Preparing for his third and likely last Olympic Games in water polo, San Luis Obispo High School graduate Jeff Powers received a couple of bundles this spring from wife Kirsten.
Twins, to be exact — a boy and a girl.
Their first children, Jeff Jr. and Avery, were born March 4, two months early and right in the middle of preparations for London — complicating an already complicated lifestyle.
Since their marriage in 2006, the couple has experienced a transient international water polo life, bouncing among professional clubs in Italy, Greece and Hungary, all the while knowing that when the fantasy was over, they’d get to unpack their wedding gifts and real life would begin.
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Reality — in the form of multiple late-night bottle feedings — is no longer waiting patiently.
“We’re training six to nine hours a day, and I’m almost like the walking dead when I get home,” Powers said. “It’s hard for me to even feed one of them because I’ve been falling asleep,’’ he added, noting that his wife has been amazing, taking over night feedings so he can get a good night’s rest.
The London Olympics could be the end of an era, not just for Powers but also for the U.S. water polo national team that won a silver medal in Beijing, its best result in 20 years.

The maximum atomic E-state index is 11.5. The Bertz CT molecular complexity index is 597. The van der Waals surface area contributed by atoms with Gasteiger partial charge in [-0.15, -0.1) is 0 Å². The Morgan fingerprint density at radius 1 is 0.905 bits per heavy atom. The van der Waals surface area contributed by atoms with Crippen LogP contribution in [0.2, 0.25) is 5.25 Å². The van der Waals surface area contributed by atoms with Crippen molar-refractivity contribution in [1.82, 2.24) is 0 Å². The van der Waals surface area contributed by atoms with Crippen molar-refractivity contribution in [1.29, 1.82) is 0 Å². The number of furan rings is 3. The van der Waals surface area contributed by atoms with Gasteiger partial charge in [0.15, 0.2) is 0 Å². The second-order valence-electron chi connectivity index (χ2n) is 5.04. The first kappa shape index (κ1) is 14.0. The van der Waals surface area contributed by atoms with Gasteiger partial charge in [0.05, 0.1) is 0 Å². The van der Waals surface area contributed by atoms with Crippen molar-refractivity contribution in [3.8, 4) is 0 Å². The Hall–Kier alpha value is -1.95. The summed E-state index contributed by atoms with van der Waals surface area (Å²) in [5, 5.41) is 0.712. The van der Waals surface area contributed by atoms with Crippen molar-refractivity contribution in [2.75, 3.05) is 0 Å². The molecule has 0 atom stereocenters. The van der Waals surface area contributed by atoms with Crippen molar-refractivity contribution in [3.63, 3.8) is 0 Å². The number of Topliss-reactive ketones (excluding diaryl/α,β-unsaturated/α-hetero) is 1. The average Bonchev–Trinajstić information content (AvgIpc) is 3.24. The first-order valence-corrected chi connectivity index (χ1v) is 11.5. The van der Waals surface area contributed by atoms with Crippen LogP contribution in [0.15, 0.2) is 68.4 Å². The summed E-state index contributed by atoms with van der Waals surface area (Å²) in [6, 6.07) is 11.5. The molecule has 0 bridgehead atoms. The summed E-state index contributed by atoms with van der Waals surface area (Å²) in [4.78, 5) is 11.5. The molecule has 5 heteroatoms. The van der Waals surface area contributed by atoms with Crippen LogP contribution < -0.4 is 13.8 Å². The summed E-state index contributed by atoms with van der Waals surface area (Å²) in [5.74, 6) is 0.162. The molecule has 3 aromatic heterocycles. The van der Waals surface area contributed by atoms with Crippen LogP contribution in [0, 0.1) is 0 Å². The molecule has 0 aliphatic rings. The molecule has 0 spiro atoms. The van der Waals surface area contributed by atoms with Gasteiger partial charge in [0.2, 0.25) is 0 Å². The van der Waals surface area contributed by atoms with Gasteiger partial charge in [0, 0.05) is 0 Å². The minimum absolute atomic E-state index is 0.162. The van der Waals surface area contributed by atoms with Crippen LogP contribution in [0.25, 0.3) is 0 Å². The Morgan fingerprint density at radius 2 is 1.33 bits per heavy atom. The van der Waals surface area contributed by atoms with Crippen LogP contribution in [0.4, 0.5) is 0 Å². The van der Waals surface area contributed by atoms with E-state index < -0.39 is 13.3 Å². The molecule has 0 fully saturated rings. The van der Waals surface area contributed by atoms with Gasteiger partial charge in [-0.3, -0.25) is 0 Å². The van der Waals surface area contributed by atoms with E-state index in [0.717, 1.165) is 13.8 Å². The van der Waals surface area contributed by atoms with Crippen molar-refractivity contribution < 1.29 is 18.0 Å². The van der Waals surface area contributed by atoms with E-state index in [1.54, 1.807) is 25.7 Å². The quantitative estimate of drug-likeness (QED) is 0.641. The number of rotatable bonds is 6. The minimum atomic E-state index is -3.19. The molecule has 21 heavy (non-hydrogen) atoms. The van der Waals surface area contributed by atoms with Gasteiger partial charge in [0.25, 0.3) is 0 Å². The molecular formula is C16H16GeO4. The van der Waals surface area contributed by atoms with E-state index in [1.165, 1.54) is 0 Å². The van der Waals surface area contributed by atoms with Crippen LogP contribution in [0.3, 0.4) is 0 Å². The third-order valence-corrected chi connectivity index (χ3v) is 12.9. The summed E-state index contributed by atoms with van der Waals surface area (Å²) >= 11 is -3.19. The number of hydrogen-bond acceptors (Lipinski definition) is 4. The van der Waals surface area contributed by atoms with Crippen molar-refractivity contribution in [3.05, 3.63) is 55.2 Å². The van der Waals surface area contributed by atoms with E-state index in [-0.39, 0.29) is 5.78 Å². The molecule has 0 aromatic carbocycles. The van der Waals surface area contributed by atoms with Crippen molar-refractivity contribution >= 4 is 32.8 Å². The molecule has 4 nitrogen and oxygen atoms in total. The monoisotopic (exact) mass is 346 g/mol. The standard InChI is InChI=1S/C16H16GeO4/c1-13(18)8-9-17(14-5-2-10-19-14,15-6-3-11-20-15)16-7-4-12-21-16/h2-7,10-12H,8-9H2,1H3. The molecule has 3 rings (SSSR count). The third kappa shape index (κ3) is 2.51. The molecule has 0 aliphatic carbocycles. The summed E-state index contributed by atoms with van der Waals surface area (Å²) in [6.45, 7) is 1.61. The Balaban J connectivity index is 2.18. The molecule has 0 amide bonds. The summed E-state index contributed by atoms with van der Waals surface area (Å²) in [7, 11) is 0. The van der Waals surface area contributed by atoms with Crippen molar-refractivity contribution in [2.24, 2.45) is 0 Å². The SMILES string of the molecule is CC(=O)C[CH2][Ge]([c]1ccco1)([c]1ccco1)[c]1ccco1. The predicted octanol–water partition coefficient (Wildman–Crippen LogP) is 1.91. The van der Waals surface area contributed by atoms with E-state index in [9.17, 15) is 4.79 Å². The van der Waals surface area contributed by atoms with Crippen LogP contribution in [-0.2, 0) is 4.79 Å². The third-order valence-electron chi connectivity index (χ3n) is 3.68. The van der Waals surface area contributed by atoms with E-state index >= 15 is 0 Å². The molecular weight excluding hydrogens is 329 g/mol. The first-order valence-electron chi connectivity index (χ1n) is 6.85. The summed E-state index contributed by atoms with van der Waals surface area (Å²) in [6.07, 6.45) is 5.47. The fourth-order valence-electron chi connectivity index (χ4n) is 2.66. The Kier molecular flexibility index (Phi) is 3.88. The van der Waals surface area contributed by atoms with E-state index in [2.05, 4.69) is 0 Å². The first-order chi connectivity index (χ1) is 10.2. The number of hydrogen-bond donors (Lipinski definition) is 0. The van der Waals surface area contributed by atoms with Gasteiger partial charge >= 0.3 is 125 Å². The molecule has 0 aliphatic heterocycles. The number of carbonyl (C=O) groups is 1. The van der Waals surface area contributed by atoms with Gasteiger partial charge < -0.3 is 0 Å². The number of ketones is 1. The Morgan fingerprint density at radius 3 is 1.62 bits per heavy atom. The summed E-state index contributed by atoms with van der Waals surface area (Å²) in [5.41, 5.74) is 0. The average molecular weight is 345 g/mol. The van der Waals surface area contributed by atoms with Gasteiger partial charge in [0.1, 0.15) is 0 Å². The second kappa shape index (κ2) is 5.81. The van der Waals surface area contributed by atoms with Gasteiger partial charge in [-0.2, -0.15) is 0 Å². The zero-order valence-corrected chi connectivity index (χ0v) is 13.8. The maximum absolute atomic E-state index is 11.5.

Ten players have returned from that second-place squad, and seven of them, including the 32-year-old Powers, began training together in 2000 in preparation for the 2004 games in Athens.
Looking at London as perhaps its last stand as a group, the team committed itself to winning the gold. Rather than scattering overseas to play professionally, as team members usually do when national team commitments are through for the summer, Powers and the others decided to spend the past year training together in the U.S.
“Half this team will probably be finished after this Olympics,” Powers said. “That’s part of the motivating factor — that this could be the last time all of us will be playing together, and we’ve been playing together 10-plus years.”
Hungary, which is looking for its fourth straight Olympic title, returns as one of the favorites in what has been described as an even field. Serbia is another perennial power, and Italy is the defending world champion. Croatia, Montenegro and Spain join the U.S. in a group that could also take gold.
When the U.S. won silver in 2008, it was the eighth-ranked team entering the Olympics.
Powers, a 6-foot-7 utility player, still tells everyone his hometown is San Luis Obispo, even though he hasn’t lived here since he left to attend UC Irvine, where he graduated in 2003, and his parents moved away years ago, too.
Powers also embraces his role on the team. Whether he’s needed to shoot from the outside, defend the 2-meter hole or set in front of the goal, he’s willing to do whatever’s asked.
That attitude makes it easy to shift mentally toward retirement from water polo. Instead of responding to a coach’s demands, Power will focus on meeting his family’s needs.
With no work experience outside of being an athlete, Powers said he’s interested in pursuing law enforcement or firefighting — or something else entirely.
Will he try for the Olympics again in four years?
“I won’t count out 2016,” Powers said. “My wife tells me right now, it’s not looking very good because I have the kids now, I have to be able to find a job and be able to support them.
“I wouldn’t count it out, but it looks like I’m at the end of my career.”